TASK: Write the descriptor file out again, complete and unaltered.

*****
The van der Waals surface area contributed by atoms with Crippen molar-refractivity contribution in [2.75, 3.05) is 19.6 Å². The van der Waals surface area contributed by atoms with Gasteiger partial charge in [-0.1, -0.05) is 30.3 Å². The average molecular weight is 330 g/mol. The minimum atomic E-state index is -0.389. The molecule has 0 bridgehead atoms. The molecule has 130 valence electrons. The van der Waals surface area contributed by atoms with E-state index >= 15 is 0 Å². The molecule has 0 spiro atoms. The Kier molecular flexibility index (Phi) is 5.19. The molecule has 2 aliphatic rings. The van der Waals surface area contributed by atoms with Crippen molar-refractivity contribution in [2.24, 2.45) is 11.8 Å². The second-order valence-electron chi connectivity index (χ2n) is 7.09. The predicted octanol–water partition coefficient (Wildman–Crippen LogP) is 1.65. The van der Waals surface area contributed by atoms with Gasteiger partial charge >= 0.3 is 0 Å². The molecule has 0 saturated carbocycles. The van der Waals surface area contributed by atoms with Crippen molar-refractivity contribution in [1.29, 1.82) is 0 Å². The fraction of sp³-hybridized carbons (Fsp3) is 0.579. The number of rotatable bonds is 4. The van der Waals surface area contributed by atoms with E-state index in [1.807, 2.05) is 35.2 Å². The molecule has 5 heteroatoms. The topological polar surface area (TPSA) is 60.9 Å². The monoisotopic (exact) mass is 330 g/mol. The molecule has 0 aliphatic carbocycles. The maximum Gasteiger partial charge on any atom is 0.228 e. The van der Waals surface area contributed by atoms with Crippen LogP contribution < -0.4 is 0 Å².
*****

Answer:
The van der Waals surface area contributed by atoms with Crippen molar-refractivity contribution in [2.75, 3.05) is 19.6 Å². The van der Waals surface area contributed by atoms with Gasteiger partial charge in [-0.1, -0.05) is 30.3 Å². The average molecular weight is 330 g/mol. The minimum atomic E-state index is -0.389. The molecule has 0 bridgehead atoms. The molecule has 130 valence electrons. The van der Waals surface area contributed by atoms with E-state index >= 15 is 0 Å². The molecule has 0 spiro atoms. The Kier molecular flexibility index (Phi) is 5.19. The molecule has 2 aliphatic rings. The van der Waals surface area contributed by atoms with Crippen molar-refractivity contribution in [2.24, 2.45) is 11.8 Å². The second-order valence-electron chi connectivity index (χ2n) is 7.09. The predicted octanol–water partition coefficient (Wildman–Crippen LogP) is 1.65. The van der Waals surface area contributed by atoms with Gasteiger partial charge >= 0.3 is 0 Å². The molecule has 0 saturated carbocycles. The van der Waals surface area contributed by atoms with Crippen molar-refractivity contribution in [1.29, 1.82) is 0 Å². The fraction of sp³-hybridized carbons (Fsp3) is 0.579. The number of rotatable bonds is 4. The van der Waals surface area contributed by atoms with E-state index in [1.807, 2.05) is 35.2 Å². The molecule has 5 heteroatoms. The topological polar surface area (TPSA) is 60.9 Å². The monoisotopic (exact) mass is 330 g/mol. The molecule has 0 aliphatic carbocycles. The maximum Gasteiger partial charge on any atom is 0.228 e. The van der Waals surface area contributed by atoms with Crippen LogP contribution < -0.4 is 0 Å².